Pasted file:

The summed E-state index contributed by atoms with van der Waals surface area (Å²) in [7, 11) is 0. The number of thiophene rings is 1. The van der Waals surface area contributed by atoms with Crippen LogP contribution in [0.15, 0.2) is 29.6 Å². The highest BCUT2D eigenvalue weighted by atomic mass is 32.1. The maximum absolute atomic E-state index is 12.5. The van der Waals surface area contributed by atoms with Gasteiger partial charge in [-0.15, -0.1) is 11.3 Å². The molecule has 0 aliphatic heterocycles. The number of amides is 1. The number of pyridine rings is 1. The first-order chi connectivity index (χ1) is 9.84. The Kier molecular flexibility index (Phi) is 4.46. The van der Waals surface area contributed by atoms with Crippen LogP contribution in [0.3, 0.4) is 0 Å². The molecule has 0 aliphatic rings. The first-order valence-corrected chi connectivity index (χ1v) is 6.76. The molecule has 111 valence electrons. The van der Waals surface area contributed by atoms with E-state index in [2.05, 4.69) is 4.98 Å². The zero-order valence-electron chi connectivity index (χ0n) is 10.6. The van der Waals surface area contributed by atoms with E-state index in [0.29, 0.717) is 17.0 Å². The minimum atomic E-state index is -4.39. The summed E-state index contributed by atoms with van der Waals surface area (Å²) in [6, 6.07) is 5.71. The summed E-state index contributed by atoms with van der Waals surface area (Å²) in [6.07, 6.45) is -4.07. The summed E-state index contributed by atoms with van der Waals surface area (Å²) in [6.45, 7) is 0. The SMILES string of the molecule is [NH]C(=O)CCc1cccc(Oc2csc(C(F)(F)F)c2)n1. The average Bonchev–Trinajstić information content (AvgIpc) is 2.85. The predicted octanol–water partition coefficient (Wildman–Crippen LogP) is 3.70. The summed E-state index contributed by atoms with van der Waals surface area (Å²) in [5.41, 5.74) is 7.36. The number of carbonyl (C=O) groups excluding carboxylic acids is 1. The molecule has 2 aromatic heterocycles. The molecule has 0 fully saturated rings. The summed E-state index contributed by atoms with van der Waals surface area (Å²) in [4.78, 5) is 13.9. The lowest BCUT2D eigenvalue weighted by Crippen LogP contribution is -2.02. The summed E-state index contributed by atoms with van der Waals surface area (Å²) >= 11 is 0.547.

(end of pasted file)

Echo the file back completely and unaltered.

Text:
The summed E-state index contributed by atoms with van der Waals surface area (Å²) in [7, 11) is 0. The number of thiophene rings is 1. The van der Waals surface area contributed by atoms with Crippen LogP contribution in [0.15, 0.2) is 29.6 Å². The highest BCUT2D eigenvalue weighted by atomic mass is 32.1. The maximum absolute atomic E-state index is 12.5. The van der Waals surface area contributed by atoms with Gasteiger partial charge in [-0.15, -0.1) is 11.3 Å². The molecule has 0 aliphatic heterocycles. The number of amides is 1. The number of pyridine rings is 1. The first-order chi connectivity index (χ1) is 9.84. The Kier molecular flexibility index (Phi) is 4.46. The van der Waals surface area contributed by atoms with Crippen LogP contribution in [0.3, 0.4) is 0 Å². The molecule has 0 aliphatic rings. The first-order valence-corrected chi connectivity index (χ1v) is 6.76. The molecule has 111 valence electrons. The van der Waals surface area contributed by atoms with E-state index in [2.05, 4.69) is 4.98 Å². The zero-order valence-electron chi connectivity index (χ0n) is 10.6. The van der Waals surface area contributed by atoms with E-state index in [0.29, 0.717) is 17.0 Å². The minimum atomic E-state index is -4.39. The summed E-state index contributed by atoms with van der Waals surface area (Å²) in [6, 6.07) is 5.71. The summed E-state index contributed by atoms with van der Waals surface area (Å²) in [6.07, 6.45) is -4.07. The summed E-state index contributed by atoms with van der Waals surface area (Å²) in [6.45, 7) is 0. The SMILES string of the molecule is [NH]C(=O)CCc1cccc(Oc2csc(C(F)(F)F)c2)n1. The average Bonchev–Trinajstić information content (AvgIpc) is 2.85. The predicted octanol–water partition coefficient (Wildman–Crippen LogP) is 3.70. The summed E-state index contributed by atoms with van der Waals surface area (Å²) in [5.41, 5.74) is 7.36. The number of carbonyl (C=O) groups excluding carboxylic acids is 1. The molecule has 2 aromatic heterocycles. The molecule has 0 fully saturated rings. The summed E-state index contributed by atoms with van der Waals surface area (Å²) in [4.78, 5) is 13.9. The lowest BCUT2D eigenvalue weighted by Crippen LogP contribution is -2.02. The summed E-state index contributed by atoms with van der Waals surface area (Å²) >= 11 is 0.547.